Things are not progressing smoothly for Idalia. She’s lost some livestock, and she’s not settled into a constructive relationship with her case manager.
She was feeling chastised as we started to talk. He case manager’s supervisor had called her out in front of other CLM members because she has been out and about, missing more than one of her case manager’s visits. Members know when the case manager is scheduled to see them, and they make a commitment to be at home. “I know I was wrong to be away without telling him, but the way the other women smiled. . .. It was like they thought I did something really bad, like selling my animals.”
We gave her two goats and a pig, but she hasn’t been able to make much of them. One of the goats died early in her experience. She remained optimistic when her other goat had a litter of two kids, even though she never thought the nanny looked particularly robust. It hasn’t grown and looks sickly. She was not surprised when one of the kids died.
Now she’s not sure what to do. Her neighbors say that she should try to nurse the nanny goat back to health enough so that she can sell it and use the money to buy another. She at leave needs to keep it as long as the kid is nursing. She’s struggling to keep the kid healthy, too, but it hasn’t been growing they way it should be either. It has sores around its mouth that may be interfering with its nursing and eating, and she’s been treating them the way her neighbors suggest, but she’s had no results so far.
The situation with her pig is, if anything, even worse. She received it on a Monday in February, months behind schedule because a shortage of pigs in the local markets combined with an increase in pig diseases in the region to make pigs hard to acquire. By the very next day it was showing the symptoms of Teschen Disease, a viral infection that is fatal in about 85% of cases. So she had the pig slaughtered on Thursday. The whole proceeding at least suggests a willingness to act, to take responsibility. Many CLM members struggle to emerge from an initial passivity, but Idalia is ready to act. She should receive money from the butcher eventually, but rural butchers buy sick animals with credit, not cash. It could be weeks or even months before she’s paid.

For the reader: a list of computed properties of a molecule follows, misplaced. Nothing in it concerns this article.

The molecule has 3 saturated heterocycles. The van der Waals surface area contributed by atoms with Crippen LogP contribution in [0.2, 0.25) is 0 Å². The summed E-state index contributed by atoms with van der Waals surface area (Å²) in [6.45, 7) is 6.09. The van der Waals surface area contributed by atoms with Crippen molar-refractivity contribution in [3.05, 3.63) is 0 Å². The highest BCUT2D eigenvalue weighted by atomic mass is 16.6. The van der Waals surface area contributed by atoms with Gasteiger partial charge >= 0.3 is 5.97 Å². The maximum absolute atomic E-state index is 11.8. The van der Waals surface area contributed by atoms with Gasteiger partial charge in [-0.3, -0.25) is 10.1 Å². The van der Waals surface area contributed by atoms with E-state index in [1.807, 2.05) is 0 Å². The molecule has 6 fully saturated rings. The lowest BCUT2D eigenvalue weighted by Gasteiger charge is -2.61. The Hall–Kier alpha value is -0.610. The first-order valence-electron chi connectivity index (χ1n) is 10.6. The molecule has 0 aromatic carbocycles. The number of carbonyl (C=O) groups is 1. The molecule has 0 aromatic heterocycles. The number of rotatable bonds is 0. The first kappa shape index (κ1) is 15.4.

Work on her home is proceeding slowly as well. At first, she didn’t want to build it at all. She’s living right now in Gwo Labou, but she doesn’t think of Gwo Labou as home. Home is Jinpaye, a community on the other side of the mountain, in Kòniyon commune. She fled Jinpaye because her husband got in trouble with neighbors, but she wants to go back. She and her husband have land they can farm there. “I can go into my own field and harvest things to eat. If I want land to farm here [in Kolonbyè] I’ll have to buy it or rent it.”
Eventually, she accepted advice from case managers who told her that she should construct at least a small home in Gwo Labou to live in, even if it’s just for the time being. They reasoned, she says, that the program would not be able to help her in Jinpaye. So she’s decided to invest effort in getting a room built. She may eventually sell it or break it down so she can move, but it will give her a secure and dry space to live in for at least a time.
So she’s fallen behind many of her fellow members, but that’s not what’s bothering her these days. Her teenage boy has been sick. She took him to a mobile clinic that we organized, but couldn’t get help. There is only so much doctors can do without the diagnostic equipment that mobile clinics lack. Then she took him to the University Hospital in Mibalè, but he wasn’t even seen. Here again she showed willingness without know-how. The hospital is big and complicated, and she didn’t know how to navigate its various lines. The CLM team has a nurse who works effectively as a patient advocate, ensuring that members and their families get care, but Idalia didn’t think of contacting the nurse. Her case manager would have helped her do so, but he wasn’t aware how worried she was.
And that’s the heart of her problem. She feels as though her case manager takes her boy’s sickness too lightly. And his inability to communicate his care for the boy has pushed her to try to rely on her own devices. It’s also made her other communication with her case manager poor. She hasn’t told him about her struggles to keep her goat’s kid alive, and it’s a shame because between his own knowledge and the knowledge he could mobilize from the CLM team he could greatly improve her chances of success.
Idalia has a long way to go in the program, and her case manager has time to win her trust and help her turn things around. But the sooner he invests the time and attention it will take to reach out to her, the better her progress is likely to be.